Cape Town - If
it’s further pointers to head coach Ottis Gibson’s broad Test philosophy for
the Proteas that you seek from the Boxing Day fixture in Port Elizabeth, you
may have to wait a little longer.
already-completed - and predictably one-sided - home Tests against Bangladesh,
and now a further, imminent once-off against Zimbabwe are hardly the best
yardsticks of the Barbadian’s desired structural formula for the national side.
playing the 10th-ranked southern African neighbours in a day-night
affair at St George’s Park presents entirely different demands from the next
assignment, against top-ranked India in conventional red-ball circumstances at
Newlands from January 5.
composition and balance of the Proteas’ XI in PE hardly means the formula will simply
stay a carbon copy when Virat Kohli and his in-form troops amble confidently
into Cape Town.
There may be
at least some element of horses for courses in the historic, floodlit and
four-day occasion in the Friendly City, and perhaps also some consideration for
fitness levels right now among certain, key individuals.
it may not be a cut and dried matter yet that Dale Steyn - currently having
his first, seemingly very measured multi-day gallop in well over a year at
Boland Park for a SA Invitation XI - takes his place anew as spearhead on
It is also
far from certain that captain Faf du Plessis, after respective back and
shoulder problems, will play against Zimbabwe.
But if all
14 of the named Proteas squad are, indeed, deemed available for selection on
Boxing Day, here are the options facing the brains trust:
A straight ‘six batsmen, five
toward this as the most attractive option, frankly, although expected
conditions - pitch, weather, lighting - will naturally have to be taken into
shouldn’t sweat too much about a fairly lengthy tail against these foes,
figuring that a stellar top six - wicketkeeper Quinton de Kock at the back end
of it - really ought to get the bulk of the runs-scoring task done confidently
mean a “seven to 11” potentially featuring five outstanding bowling
specialists: Vernon Philander, Kagiso Rabada (it might be nice to see him
entrusted with batting at eight, considering booming potential with the blade),
Steyn, Keshav Maharaj and Morne Morkel.
But it would
also probably mean both Temba Bavuma and Theunis de Bruyn twiddling their
thumbs in PE rather than getting the opportunity to knuckle down against the
limited Zimbabwe attack ...
Seven batsmen, four bowlers
it, the ever-present transformation consideration is made a bit smoother if the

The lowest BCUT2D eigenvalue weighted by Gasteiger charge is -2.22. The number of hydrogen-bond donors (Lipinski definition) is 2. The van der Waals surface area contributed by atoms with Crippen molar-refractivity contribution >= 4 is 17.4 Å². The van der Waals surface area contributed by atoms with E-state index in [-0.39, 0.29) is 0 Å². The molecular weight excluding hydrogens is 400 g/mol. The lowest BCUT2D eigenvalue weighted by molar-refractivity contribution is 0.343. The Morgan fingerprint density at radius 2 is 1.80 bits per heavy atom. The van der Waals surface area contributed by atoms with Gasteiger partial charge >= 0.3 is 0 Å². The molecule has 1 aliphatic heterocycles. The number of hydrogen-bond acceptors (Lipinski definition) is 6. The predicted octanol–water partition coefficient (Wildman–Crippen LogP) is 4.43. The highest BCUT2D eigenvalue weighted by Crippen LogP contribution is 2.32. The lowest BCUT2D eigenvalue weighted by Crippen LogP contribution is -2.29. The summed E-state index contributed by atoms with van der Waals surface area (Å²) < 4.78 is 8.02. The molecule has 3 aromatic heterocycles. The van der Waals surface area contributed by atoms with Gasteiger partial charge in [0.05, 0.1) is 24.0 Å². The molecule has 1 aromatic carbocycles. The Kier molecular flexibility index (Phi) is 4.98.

Proteas opt instead to go batting-heavy, at the expense of the bowling.
circumstances, the tigerish but still not quite heavy-scoring enough Bavuma is
far more assured of retention, as fringe customer De Bruyn would then be the
lone “idle” batsman in the squad.
But (and maybe
that should be in capital letters?) if the Proteas are going to field the still
fairly undercooked Steyn in a mere four-strong attack, there’s a very dangerous
thinness to their options should someone, and not necessarily the Phalaborwa
Express, break down.
great likelihood the impressively developing left-arm spinner Maharaj plays
here, any niggle problems for a pace bowler would strip SA down to a two-man
seam battery, immediately starting an overload situation for certain
individuals just as the Test season finally comes into its hectic own.
Seven batsmen, four bowlers … but
brew, SA would stick to seven batsmen, but take the considerable risk of
omitting Maharaj and decide to crudely “bomb” the Zimbabweans with four frontline
not out of the question - even if it would normally be deemed sacrilegious to
ignore a dedicated spinner at St George’s Park.
This being a
day/nighter, the pitch and atmospheric conditions could be much more conducive
to pace than usual for PE Tests (and remember there are no ‘day five’
deterioration circumstances for a spinner!).
leaves the Proteas only with the part-time fare of Dean Elgar and Aiden Markram
for slow-bowling contribution. Yes, that’s a little perilous, isn’t it?
Six batsmen, but with one seamer being
‘bridging’ player Andile Phehlukwayo
the summer Test programme (which only gets markedly more difficult shortly),
the Proteas may well be seduced into balancing their XI a bit better between
bat and ball by employing an additional bowling all-rounder to Philander.
mean that, while there’d be only six batsmen as such, Nos 7 and 8 would be in
capable enough policing hands through Philander and one of Phehlukwayo or Chris
Morris; the latter currently with a minor injury but certainly an attractive
option in the new year.
For the PE
game, Phehlukwayo, not exactly in finest touch during the Ram Slam T20
Challenge for the relatively little it is worth, is the only additional option
to Philander as that type of customer.
21-year-old did play both Tests against Bangladesh in spring with moderate
success ... but is he really worthy of inclusion at St George’s Park with so many
statistically-weightier players, either in batting or bowling, also sticking
their hands up very keenly from the squad?
this might be the eventual Port Elizabeth team: Aiden Markram, Dean Elgar,
Hashim Amla, AB de Villiers, Faf du Plessis (or, if not properly fit yet, Temba
Bavuma), Quinton de Kock, Vernon Philander, Kagiso Rabada, Dale Steyn, Keshav
Maharaj, Morne Morkel.
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